Ford adds 1,200 jobs in Kansas City to ramp up Transit production

(September 25, 2014) DEARBORN, Mich. — Ford has announced it is adding 1,200 jobs and a second shift at Kansas City Assembly Plant to build the all-new Ford Transit.

“The job growth we have created in U.S. manufacturing is a testament to our strong partnership with the UAW, the union’s competitiveness, and the growing demand for Ford’s portfolio of cars, utilities and trucks,” said Joe Hinrichs, Ford president, The Americas.

“Adding a second shift to Kansas City Assembly Plant adds more jobs to this community, and it also helps deliver more Transit vehicles to more customers throughout North America.”

The 1,200 new jobs are in addition to the 2,800 jobs added at Kansas City Assembly Plant in 2012 and 2013 to support the 2015 Transit launch and increased production of Ford F-150. Since the 2011 UAW-Ford contract negotiations, Ford has added jobs across its other U.S. manufacturing plants as well, for a total of 14,000 jobs. Facilities where Ford added jobs include:

    3,600 at Louisville Assembly Plant
    1,800 at Michigan Assembly Plant
    1,700 at Flat Rock Assembly Plant
    1,600 at Chicago Assembly Plant
    600 at Kentucky Truck Plant
    450 at Cleveland Engine Plant
    240 at Van Dyke Transmission Plant
    230 at Chicago Stamping Plant

In addition to Transit, Kansas City Assembly Plant produces F-150 Regular Cab, SuperCab and SuperCrew pickups. The plant will employ more than 6,000 hourly workers by the end of 2014, on a two-shift pattern for Transit production and three-crew pattern for F-150.

Ford invested $1.1 billion in 2011 to retool and expand the facility for Transit production and to support surging customer demand for F-150. Expansion projects include the addition of a 437,000-square-foot stamping facility and a 78,000-square-foot paint shop.

The investment also supports production of the all-new Ford F-150 in early 2015, after the truck launches at Dearborn Truck Plant later this year.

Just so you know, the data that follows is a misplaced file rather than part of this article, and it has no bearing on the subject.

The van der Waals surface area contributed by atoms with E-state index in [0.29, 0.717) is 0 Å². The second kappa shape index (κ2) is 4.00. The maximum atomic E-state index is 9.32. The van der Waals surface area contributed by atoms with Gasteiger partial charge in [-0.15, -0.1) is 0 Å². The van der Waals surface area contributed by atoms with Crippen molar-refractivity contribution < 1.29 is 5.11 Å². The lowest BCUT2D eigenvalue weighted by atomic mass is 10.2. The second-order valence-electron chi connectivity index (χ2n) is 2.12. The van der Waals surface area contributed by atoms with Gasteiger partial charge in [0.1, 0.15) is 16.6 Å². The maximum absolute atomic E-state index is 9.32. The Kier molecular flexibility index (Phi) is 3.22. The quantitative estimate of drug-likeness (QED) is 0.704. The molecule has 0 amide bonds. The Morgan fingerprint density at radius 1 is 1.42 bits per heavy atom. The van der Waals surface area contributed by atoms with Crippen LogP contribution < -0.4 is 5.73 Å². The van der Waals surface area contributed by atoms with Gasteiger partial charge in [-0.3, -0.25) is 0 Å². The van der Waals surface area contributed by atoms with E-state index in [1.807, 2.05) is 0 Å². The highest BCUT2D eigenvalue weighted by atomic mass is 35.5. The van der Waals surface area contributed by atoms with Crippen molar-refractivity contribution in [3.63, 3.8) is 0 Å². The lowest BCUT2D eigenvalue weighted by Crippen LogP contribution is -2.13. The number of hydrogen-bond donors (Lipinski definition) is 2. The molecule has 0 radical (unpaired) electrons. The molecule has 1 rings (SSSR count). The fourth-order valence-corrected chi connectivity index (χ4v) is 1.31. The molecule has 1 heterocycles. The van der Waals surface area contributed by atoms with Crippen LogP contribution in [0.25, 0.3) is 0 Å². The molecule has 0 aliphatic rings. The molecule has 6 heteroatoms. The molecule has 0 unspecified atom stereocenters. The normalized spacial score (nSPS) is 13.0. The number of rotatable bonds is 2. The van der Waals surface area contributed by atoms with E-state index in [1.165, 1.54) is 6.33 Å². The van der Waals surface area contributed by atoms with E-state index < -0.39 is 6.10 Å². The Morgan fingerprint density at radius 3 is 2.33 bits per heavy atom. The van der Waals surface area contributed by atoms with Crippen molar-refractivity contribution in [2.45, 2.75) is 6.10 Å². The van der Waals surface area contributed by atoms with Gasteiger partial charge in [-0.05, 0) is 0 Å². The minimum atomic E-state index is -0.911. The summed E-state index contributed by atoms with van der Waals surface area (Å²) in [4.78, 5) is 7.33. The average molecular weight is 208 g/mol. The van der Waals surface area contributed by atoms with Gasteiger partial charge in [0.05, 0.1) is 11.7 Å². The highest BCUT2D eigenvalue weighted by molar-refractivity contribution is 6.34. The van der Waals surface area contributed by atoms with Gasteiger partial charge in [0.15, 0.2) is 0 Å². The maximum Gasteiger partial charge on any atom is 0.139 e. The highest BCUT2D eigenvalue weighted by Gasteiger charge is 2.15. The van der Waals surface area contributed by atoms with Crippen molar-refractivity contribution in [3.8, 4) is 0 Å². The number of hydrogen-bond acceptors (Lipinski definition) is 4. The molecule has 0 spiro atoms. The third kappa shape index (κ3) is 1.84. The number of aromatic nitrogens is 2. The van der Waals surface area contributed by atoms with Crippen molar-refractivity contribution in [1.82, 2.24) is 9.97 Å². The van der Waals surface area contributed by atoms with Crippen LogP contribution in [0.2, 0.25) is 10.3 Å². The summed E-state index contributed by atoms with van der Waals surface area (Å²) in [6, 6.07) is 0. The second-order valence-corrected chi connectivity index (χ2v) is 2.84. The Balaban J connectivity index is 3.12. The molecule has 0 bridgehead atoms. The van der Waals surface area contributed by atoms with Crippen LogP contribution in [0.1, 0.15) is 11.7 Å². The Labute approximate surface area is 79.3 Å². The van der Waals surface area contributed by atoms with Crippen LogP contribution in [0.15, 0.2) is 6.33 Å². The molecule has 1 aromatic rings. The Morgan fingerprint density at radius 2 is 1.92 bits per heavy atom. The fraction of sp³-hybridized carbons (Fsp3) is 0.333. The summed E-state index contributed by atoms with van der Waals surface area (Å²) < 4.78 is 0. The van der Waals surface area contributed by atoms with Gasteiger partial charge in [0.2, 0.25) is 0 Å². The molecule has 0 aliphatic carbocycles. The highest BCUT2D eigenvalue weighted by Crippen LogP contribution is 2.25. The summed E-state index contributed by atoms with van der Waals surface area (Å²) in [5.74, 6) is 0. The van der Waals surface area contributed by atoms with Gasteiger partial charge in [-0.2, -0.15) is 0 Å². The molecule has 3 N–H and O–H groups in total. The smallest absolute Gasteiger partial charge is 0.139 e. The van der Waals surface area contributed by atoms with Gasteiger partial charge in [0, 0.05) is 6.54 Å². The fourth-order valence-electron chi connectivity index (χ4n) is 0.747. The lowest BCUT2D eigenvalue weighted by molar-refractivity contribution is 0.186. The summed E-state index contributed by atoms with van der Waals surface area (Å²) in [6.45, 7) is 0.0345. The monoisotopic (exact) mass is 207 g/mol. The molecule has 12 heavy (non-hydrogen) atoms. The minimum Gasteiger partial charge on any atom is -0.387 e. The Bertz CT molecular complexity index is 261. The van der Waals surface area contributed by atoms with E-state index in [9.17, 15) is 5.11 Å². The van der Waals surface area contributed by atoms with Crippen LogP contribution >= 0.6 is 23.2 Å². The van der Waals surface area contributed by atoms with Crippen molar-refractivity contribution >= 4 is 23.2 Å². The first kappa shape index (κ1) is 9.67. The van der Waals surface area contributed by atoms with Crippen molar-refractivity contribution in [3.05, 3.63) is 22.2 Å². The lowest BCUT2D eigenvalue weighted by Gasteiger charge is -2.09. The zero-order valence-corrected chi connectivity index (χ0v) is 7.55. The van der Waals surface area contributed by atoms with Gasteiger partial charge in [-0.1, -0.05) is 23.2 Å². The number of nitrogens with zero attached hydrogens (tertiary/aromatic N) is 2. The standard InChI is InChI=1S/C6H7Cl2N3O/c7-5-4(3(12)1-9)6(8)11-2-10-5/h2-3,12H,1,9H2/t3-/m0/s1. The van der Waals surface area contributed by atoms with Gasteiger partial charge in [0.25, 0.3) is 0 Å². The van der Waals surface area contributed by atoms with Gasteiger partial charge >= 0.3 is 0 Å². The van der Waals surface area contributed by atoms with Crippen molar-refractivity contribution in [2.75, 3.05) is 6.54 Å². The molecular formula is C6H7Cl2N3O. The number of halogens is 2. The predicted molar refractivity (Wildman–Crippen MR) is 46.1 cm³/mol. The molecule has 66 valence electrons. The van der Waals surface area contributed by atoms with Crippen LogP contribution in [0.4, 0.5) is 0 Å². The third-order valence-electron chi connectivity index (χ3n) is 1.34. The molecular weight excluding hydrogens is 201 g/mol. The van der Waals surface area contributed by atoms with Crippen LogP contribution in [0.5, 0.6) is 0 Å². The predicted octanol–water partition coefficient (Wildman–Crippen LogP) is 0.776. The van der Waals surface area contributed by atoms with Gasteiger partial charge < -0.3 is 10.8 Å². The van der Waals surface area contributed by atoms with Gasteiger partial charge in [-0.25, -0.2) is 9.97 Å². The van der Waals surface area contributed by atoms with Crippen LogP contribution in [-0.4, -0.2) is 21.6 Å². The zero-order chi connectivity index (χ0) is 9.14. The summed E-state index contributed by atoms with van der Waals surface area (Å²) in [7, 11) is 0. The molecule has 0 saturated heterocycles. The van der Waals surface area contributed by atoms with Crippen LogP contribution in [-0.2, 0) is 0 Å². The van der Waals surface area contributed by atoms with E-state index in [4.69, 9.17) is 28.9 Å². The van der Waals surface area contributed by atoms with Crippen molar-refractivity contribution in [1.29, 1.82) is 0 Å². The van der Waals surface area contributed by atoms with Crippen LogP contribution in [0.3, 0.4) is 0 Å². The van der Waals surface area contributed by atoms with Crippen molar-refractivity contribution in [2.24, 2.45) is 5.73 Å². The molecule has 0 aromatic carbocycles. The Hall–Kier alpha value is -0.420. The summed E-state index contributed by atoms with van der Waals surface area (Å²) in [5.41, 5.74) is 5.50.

In the United States, Transit replaces America’s best-selling van for 35 years, Ford E-Series, first sold in 1961 as Ford Econoline. E-Series vans and wagons still will be sold side-by-side with Transit until late 2014, providing a seamless transition for Ford customers. E-Series cutaway and stripped chassis will continue to be built and sold through most of the rest of the decade.

Transit recently posted its first large fleet order with Charter Communications, the fourth-largest cable operator in the United States. The company ordered more than 800 low-roof, regular-wheelbase Transit vans to be used by its technicians across 29 states. After extensive review of available full-size vans, Charter selected Ford Transit for its superior fuel economy, cargo space and upfitting convenience.

“Transit has it all — better fuel economy and more capability than E-Series, and a best-in-class range of configurations,” said Hinrichs. “This vehicle is a game changer.”

When equipped with the 3.5-liter EcoBoost engine, Transit returns up to 46 percent better gas mileage than Ford E-Series with the 6.8-liter V10 premium gas engine, along with more payload. Transit with the standard 3.7-liter V6 has up to 19 percent better gas mileage than E-Series equipped with its standard 4.6-liter V8 engine.

Transit was introduced in Europe in 1965, and has been the best-selling commercial van in the United Kingdom for 49 years. It is sold in 118 markets on six continents.

The high-roof Transit — with best-in-class maximum interior cargo height of 81.5 inches — provides enough headroom for a person 6 feet 4 inches tall to stand upright in the cargo area.

Transit offers as much as 487 cubic feet of cargo volume and 4,650 pounds of maximum payload capacity – more than competing vans from General Motors and Chrysler. Transit delivers a maximum towing capacity of 7,500 pounds.

Transit can be configured to offer as much as 75 percent more cargo volume than the largest E-Series, helping customers save money and time associated with having to make a second delivery. Maximum payload increases at least 600 pounds across the lineup versus comparable E-Series vans.

Transit is available in van, wagon, chassis cab and cutaway body styles; in three body lengths and two wheelbases for van and wagon, along with three roof heights. In addition to the standard 3.7-liter V6, a 3.5-liter EcoBoost and 3.2-liter Power Stroke diesel are available.